In Taurus, Mercury is the very antithesis of himself in Aries. The mind of the native is slow, patient, solid and constructive, and often obstinate. He may have a great intellect, but often may learn more from travel and experience than from books.
There is, however, frequently some tendency to mental inertia, and this nearly always expresses itself as conservatism. Such minds resist new ideas.
Consider Queen Victoria, the most successful reactionary of the nineteenth century. She came to a throne already tottering beneath the blows of the French Revolution, and of such thinkers as Shelley, and she smothered Republicanism by “fighting the fight of sit-down” until at her Jubilee she was more firmly seated than any Tudor!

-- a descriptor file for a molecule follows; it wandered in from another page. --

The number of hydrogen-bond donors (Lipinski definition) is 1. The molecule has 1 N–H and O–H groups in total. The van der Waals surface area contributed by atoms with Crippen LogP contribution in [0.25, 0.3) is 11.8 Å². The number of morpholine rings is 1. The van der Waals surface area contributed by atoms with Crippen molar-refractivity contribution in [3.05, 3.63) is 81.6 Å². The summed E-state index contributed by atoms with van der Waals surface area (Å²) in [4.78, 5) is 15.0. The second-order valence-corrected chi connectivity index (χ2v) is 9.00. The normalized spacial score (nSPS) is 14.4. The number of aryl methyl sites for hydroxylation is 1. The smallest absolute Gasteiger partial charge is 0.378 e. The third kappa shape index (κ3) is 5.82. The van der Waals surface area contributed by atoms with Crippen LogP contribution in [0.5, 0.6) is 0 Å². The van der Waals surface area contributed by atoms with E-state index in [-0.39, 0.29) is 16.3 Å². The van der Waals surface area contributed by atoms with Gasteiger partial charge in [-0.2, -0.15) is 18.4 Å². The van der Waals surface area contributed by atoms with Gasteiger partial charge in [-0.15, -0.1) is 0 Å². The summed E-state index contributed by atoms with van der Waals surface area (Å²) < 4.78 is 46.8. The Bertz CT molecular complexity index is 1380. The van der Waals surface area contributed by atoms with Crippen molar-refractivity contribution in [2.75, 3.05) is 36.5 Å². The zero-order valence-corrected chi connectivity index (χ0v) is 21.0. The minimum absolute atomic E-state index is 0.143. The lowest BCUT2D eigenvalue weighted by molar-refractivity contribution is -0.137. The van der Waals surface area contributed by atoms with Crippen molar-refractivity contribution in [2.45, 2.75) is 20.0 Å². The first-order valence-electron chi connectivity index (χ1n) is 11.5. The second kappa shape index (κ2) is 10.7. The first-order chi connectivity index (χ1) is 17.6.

Huxley, too, for all his brilliancy and originality was in some ways as conservative as his Queen. In science he never jumped at conclusions; he was, perhaps, the most cautious and profound thinker, both in science and in philosophy, that England had produced.
Similar qualities, not so well-dignified, are visible in General Boulanger and George V.
In them there is some hanging back noticeable; hesitation just where dash was wanted! For constructive obstinacy in politics we should look rather to Cromwell, who was, of course, a far more absolute monarch than the weak king whom he replaced.
And when Mercury in Taurus is constructive, he is very constructive indeed, as is exemplified in Kant, Wagner and Balzac. There is never any doubt about the solidity and worth of the intellect of people with this position; how it may work out to advantage or disadvantage depends almost entirely upon the aspects.
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